# Slope Fields with Mathematica

## Making Slope Fields by Yourself

### dy/dx = xy, on the region -3 ≤ x ≤ 3, and -3 ≤ y ≤ 3

Don't cheat! If you didn't do the exercise in Mathematica before you came here to see the discussion, go back and do it now!

Assuming that you did the exercise correctly, you should have produced a picture that looked somewhat like the following:

Slope Field for dy/dx = x y

At first glance it may seem that the field marks once again have matching slopes along vertical lines, but look more closely. This impression is simply a result of the graph's y-axis symmetry. In actual fact it looks like the slopes of the field marks get steeper the further away you go from the x-axis. For the first time in this laboratory we are witnessing a slope field whose isoclines are neither vertical nor horizontal. In fact the isoclines of this field are not even straight lines!

So what are they? Well, let's remind ourselves of the definition of the word isocline—a curve in the slope field along which all of the field marks have the same slope. i.e. to find an isocline, (especially if you can't find it easily just by looking at the graph as we've done in the past), look for where the slope is constant.

So let's reason as follows:

The differential equation tells us:

dy/dx = x y,

which we can think of as:

slope = x y.

But we said a little earlier that isoclines are where slope is constant. So let's rewrite the equation again as:

constant = x y.

Or, more briefly as:

x y = C,

where C represents any constant.

So the equation x y = C describes the shape of the isoclines of this slope field. Do you recognize it? It may take a little digging in the deep recesses of your memory to come up with the fact that this curve is a hyperbola for any non-zero value of C. (Actually, it's a hyperbola rotated 45 degrees from it's standard position.)

Now that you know that the isoclines are hyperbolas, can you see them? Well, don't feel bad, neither can I. To be able to pick out the isoclines clearly we would need to redo the problem with a much denser slope field, and then superimpose some sample curves from the family x y = C on the field itself. Tracing our way along any of these superimposed curves we should find that all of the field marks intersecting the isocline have exactly the same slopes. It is actually possible to achieve this effect with Mathematica, and the results end up looking something like this:

Slope Field for dy/dx = x y
with superimposed isoclines x y = C

It's still a little tough to see clearly, but try to verify from this image that as you trace along any particular one of the red hyperbolic isoclines, the slopes of the vectors which intersect it are all the same.

 You will not be asked to graph isoclines like this on lab exams, but if you'd like to see the Mathematica notebook that was used to make the above plot, click on the icon to the left. If you do, please try to read it carefully, and try to understand what each command is being used for. Feel free to experiment with it a little. Don't forget to return here when you are done.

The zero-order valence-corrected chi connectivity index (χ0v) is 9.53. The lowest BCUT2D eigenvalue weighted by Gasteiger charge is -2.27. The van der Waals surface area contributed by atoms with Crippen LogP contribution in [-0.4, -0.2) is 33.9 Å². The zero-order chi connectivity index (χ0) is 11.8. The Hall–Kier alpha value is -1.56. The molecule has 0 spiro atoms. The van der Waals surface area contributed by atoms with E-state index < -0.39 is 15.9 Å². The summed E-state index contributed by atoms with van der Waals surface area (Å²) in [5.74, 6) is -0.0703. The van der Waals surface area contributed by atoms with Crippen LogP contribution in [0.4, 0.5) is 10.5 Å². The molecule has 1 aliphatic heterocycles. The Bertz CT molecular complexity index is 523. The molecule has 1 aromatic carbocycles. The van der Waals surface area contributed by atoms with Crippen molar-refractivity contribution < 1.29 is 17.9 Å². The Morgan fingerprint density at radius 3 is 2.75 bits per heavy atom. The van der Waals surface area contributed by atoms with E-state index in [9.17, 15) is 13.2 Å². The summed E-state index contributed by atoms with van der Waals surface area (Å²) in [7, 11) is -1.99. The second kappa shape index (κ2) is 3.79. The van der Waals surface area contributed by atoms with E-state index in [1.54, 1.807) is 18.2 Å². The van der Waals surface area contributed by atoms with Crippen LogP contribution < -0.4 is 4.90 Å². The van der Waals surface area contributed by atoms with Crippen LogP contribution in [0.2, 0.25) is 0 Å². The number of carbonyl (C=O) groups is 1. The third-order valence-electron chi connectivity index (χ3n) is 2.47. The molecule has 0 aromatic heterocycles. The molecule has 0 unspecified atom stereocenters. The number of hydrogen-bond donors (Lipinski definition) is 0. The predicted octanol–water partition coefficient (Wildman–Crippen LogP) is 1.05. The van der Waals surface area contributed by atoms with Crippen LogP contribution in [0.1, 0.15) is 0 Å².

Make sure you understand the theoretical procedure we used to find the isoclines above—the same method works on all first order differential equations that can be written in the form dy/dx = g(x, y).

Anyway, enough about isoclines, what about finding an analytic solution? This problem can be solved by a method similar to the one we've used so far, i.e. direct integration. The method is referred to as separation of variables. The general idea being that we rewrite the differential equation in the form:

f(x)dx = h(y)dy

Now this change is not always possible for every equation. The one's which can be rearranged this way are called separable.

Here goes! Starting with:

dy/dx = x y,

we multiply both sides by dx, and divide both sides by y to get:

(1/y)dy = x dx.

Now from here integration is simple. We get:

ln|y| = x2/2 + C.

A little algebraic rearranging to isolate y gives us:

y = A ex2/2.

Whether or not the slope field we see looks anything like the family of curves we have just written is a little elusive since most of us never memorized the graph of ex2/2. However, we could use Mathematica to superimpose its graph on the slope field and compare. If we do this, the result would look something like the following:

Slope Field for dy/dx = x y
with superimposed solution curves y = A ex2/2

As you can see, the solution curves that we just calculated theoretically fit the slope field that we made earlier quite well.

 You will not be asked to graph solutions curves over slope fields like this on lab exams, but if you'd like to see the Mathematica notebook that was used to make the above plot, click on the icon to the left. If you do, please try to read it carefully, and try to understand what each command is being used for. Feel free to experiment with it a little. Don't forget to return here when you are done.

Well, we're done with the discussion of this problem, so let's go back to the exercises.

 If you're lost, impatient, want an overview of this laboratory assignment, or maybe even all three, you can click on the compass button on the left to go to the table of contents for this laboratory assignment.

ODE Laboratories: A Sabbatical Project by Christopher A. Barker

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e-mail:
cbarker@deltacollege.edu